In addition, you should be careful to prepare this section with as much care as all the others on your application. Just because it is optional does not mean it is unimportant. If you decide to make use of this valuable forum, you should do so with care. Edit and craft the essay you write for the additional info section with as much care as you devoted to your personal statement. You should fill in this section because you need to, not because you think you should.
Still have questions about filling out the Common Application? Check out our blog post How to Write the Common Application Essays 2017-2018.
Every college application has a section where you have the opportunity to provide additional information. Often times, it is a question about “special circumstances” or additional honors, but what should you really write in this section?
I advise students to use this opportunity to highlight information that is not presented anywhere else in the application. Of course you should use this section to explain any extenuating circumstances that created a negative impact in your grades. When doing so, it is not only important to highlight the situation that affected your grades, but to also describe how you improved your grades. Taking responsibility for a grade drop is significant, however you should also show that you are motivated to over come the challenges that you have faced.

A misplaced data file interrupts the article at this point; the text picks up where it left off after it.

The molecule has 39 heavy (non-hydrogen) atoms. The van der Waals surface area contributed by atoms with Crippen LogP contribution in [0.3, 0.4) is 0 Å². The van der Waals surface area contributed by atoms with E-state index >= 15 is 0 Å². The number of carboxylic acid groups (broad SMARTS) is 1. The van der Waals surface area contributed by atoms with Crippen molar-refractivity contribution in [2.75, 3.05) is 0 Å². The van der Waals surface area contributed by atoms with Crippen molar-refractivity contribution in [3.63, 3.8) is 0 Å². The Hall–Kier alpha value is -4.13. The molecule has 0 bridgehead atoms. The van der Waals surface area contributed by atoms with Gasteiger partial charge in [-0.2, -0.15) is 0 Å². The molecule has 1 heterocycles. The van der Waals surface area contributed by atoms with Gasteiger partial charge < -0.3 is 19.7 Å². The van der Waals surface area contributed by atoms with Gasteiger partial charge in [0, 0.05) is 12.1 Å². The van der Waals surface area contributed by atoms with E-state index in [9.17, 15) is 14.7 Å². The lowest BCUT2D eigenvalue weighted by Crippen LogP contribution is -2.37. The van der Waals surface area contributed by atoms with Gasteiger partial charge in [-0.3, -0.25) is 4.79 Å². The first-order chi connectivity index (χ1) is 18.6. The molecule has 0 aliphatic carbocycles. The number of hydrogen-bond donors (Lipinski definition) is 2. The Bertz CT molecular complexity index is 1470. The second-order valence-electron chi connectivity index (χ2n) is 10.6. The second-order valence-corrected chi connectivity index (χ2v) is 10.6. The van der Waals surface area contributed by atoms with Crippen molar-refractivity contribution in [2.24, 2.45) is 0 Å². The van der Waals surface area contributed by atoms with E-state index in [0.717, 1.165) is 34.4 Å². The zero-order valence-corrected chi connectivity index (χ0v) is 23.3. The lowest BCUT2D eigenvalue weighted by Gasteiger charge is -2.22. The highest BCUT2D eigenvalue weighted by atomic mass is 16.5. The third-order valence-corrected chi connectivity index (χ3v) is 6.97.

Lately, I have also advised students to use this section to explain any issues with course selection that they faced. With many schools enduring budget cuts, students have not been able to take all of the AP courses they wanted to because they are not being offered as often. If you were not able to take precalculus because it conflicted with your AP Bio course, let colleges know.
Some “special circumstances” covered in this section may be deeply personal. You may need to discuss a medical condition or a family situation. Keep in mind that while revealing this information may be difficult, it is important for colleges to know what affects your life. Maybe you have to watch a younger sibling after school, so you have not been able to obtain a job or play a sport. Maybe you tragically lost a relative and the loss briefly affected your grades. Whatever the situation, know that college admissions officers need to be able to see a complete picture of who you are.
If the colleges you are applying to are truly taking a “holistic” approach to reviewing applications, then providing this information is just one piece of the puzzle they are trying to put together to picture who you are. If you leave out this piece of information, then the picture will not be complete and they won’t have all of the information they need to make a decision.
Former Application Reader
Filed Under: Application TipsTagged With: additional information essays, Admission, admissions, Application, college, College admission, College essays, Educational Consulting, Essays